When Stephen and Susan Polis Schutz started Blue Mountain Arts three decades ago, their goal was to support their self-described hippie lifestyle by selling silk-screen posters and greeting cards that melded her love poetry with his pastels of silhouettes and sunsets. When they added a free online greeting card service a few years ago, it was merely on a whim.
The business of selling paper greeting cards had proved a modest counterculture success. But the growth of the online service astonished them.
Last Christmas it surpassed even Internet pioneer Amazon.com in traffic to become one of the hottest properties on the World Wide Web. Now the couple's Net-savvy and entrepreneurial son, Jared, is planning to turn what has remained a comparative mom-and-pop store into a block of high-grade Internet real estate.
Boulder, Colo.-based Blue Mountain Arts is spinning off its Internet operation (http://www.bluemountain.com) from the paper greeting card company so it can go public to help finance its development as an e-commerce powerhouse.
But the path ahead won't be as trouble-free as it has been thus far.
Almost unnoticed, the greeting card sector has grown into one of the busiest and most ruthlessly competitive in cyber-business. While traditional greeting card companies such as Hallmark (http://www.hallmark.com) and online providers such as Egreetings (http://www.egreetings.com) are beefing up their sites, powerful new contenders such as Amazon.com and Microsoft are joining the pack. Like Blue Mountain.com, all now offer electronic greeting cards that users can e-mail to friends and relatives for free.
What makes the online greeting card business so attractive is its almost viral ability to expand its customer base and the precision with which advertisers can target those customers.
The recipient of an online greeting card typically gets an e-mail notification that a card is waiting--but has to go to the greeting card company's Web site to view it. That means every card sent can potentially bring in a new customer.
Those sites, moreover, are a perfect way to sell targeted products. A romantic card might be packaged with a pitch for flowers or a box of chocolates, while a Father's Day card would suggest anything from socks to a set of golf clubs.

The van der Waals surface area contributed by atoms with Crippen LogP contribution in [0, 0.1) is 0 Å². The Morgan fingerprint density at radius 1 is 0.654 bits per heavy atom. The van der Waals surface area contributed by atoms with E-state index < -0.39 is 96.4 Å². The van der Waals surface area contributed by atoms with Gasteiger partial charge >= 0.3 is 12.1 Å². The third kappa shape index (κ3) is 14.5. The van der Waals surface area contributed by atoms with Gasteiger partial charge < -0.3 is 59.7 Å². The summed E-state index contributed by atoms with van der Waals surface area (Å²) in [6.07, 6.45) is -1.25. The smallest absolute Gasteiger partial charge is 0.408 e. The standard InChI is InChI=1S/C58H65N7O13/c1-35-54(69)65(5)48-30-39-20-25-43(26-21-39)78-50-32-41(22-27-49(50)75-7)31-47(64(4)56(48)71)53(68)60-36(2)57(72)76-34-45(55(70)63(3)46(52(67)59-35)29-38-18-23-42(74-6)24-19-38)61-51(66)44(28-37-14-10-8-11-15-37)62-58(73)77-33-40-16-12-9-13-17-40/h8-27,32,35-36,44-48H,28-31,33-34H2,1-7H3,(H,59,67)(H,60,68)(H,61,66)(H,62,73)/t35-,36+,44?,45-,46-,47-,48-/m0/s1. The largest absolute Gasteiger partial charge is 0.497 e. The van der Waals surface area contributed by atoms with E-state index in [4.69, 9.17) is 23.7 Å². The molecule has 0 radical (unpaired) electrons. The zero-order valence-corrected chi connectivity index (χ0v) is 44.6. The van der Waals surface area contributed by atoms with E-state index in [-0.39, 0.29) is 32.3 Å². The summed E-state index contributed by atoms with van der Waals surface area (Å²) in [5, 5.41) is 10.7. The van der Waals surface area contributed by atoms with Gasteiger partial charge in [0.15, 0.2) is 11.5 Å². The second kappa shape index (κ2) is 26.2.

Those factors, combined with Blue Mountain's New Age corporate personality, helped make it one of the Internet's busiest sites. In the week ended July 11, the site had 2.6 million individual visitors. That put it in 11th place, ahead of Amazon.com and just behind the auction site EBay, according to Nielsen/NetRatings. In holiday months such as December, the site does even better.
But until now, it was scarcely a business. While the company focused on developing its computer system and network of digital artists to keep the customers coming, it brought in little revenue.
Now its owners face a quandary about how to "monetize" its robust traffic, in the Webspeak favored by Jared Schutz, while retaining the warm and fuzzy feeling that makes it attractive to so many visitors. Susan Polis Schutz's own description of Blue Mountain's mission is "helping people around the world communicate their deepest feelings."
"The toughest thing is balancing the capitalist interests without losing the spirit and feeling of Blue Mountain that made it successful," said Drew Ianni, an analyst with Jupiter Communications, a New York-based market researcher.
However, he added, the potential of the site is simply too large to remain untapped. "That family has one of the last truly independent [Internet] properties that could be valued in the billions of dollars."
Jared Schutz, who will step down as acting chief executive to become president under a new chief executive whose hiring will be announced soon, says he understands the danger of moving too aggressively to exploit the warm feelings associated with greeting cards to generate cold cash.